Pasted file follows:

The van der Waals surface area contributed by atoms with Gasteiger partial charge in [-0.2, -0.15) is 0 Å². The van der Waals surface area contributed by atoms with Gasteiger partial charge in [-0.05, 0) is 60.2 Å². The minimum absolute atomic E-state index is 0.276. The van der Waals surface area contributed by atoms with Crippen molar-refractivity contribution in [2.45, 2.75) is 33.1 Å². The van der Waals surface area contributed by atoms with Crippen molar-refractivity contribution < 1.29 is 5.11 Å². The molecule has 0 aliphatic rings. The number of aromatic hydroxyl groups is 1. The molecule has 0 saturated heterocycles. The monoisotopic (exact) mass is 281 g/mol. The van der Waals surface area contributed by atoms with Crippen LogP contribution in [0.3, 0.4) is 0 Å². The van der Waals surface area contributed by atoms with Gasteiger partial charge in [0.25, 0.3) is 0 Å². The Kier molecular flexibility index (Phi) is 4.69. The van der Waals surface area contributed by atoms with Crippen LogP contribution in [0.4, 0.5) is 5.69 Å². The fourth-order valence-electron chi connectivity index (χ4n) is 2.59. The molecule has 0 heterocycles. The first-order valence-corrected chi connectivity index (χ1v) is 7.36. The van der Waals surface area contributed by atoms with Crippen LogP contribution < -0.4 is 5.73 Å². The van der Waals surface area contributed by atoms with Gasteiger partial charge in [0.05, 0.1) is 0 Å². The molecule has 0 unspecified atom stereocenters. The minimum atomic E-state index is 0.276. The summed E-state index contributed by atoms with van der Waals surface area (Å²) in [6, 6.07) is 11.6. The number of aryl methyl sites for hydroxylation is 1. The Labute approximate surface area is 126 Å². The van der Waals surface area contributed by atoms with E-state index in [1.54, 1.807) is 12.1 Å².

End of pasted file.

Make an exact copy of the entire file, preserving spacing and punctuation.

The van der Waals surface area contributed by atoms with Gasteiger partial charge in [-0.2, -0.15) is 0 Å². The van der Waals surface area contributed by atoms with Gasteiger partial charge in [-0.05, 0) is 60.2 Å². The minimum absolute atomic E-state index is 0.276. The van der Waals surface area contributed by atoms with Crippen molar-refractivity contribution in [2.45, 2.75) is 33.1 Å². The van der Waals surface area contributed by atoms with Crippen molar-refractivity contribution < 1.29 is 5.11 Å². The molecule has 0 aliphatic rings. The number of aromatic hydroxyl groups is 1. The molecule has 0 saturated heterocycles. The monoisotopic (exact) mass is 281 g/mol. The van der Waals surface area contributed by atoms with Crippen LogP contribution in [0.3, 0.4) is 0 Å². The van der Waals surface area contributed by atoms with Gasteiger partial charge in [0.25, 0.3) is 0 Å². The Kier molecular flexibility index (Phi) is 4.69. The van der Waals surface area contributed by atoms with Crippen LogP contribution in [0.4, 0.5) is 5.69 Å². The fourth-order valence-electron chi connectivity index (χ4n) is 2.59. The molecule has 0 heterocycles. The first-order valence-corrected chi connectivity index (χ1v) is 7.36. The van der Waals surface area contributed by atoms with Crippen LogP contribution < -0.4 is 5.73 Å². The van der Waals surface area contributed by atoms with Gasteiger partial charge in [0.05, 0.1) is 0 Å². The molecule has 0 unspecified atom stereocenters. The minimum atomic E-state index is 0.276. The summed E-state index contributed by atoms with van der Waals surface area (Å²) in [6, 6.07) is 11.6. The number of aryl methyl sites for hydroxylation is 1. The Labute approximate surface area is 126 Å². The van der Waals surface area contributed by atoms with E-state index in [1.54, 1.807) is 12.1 Å².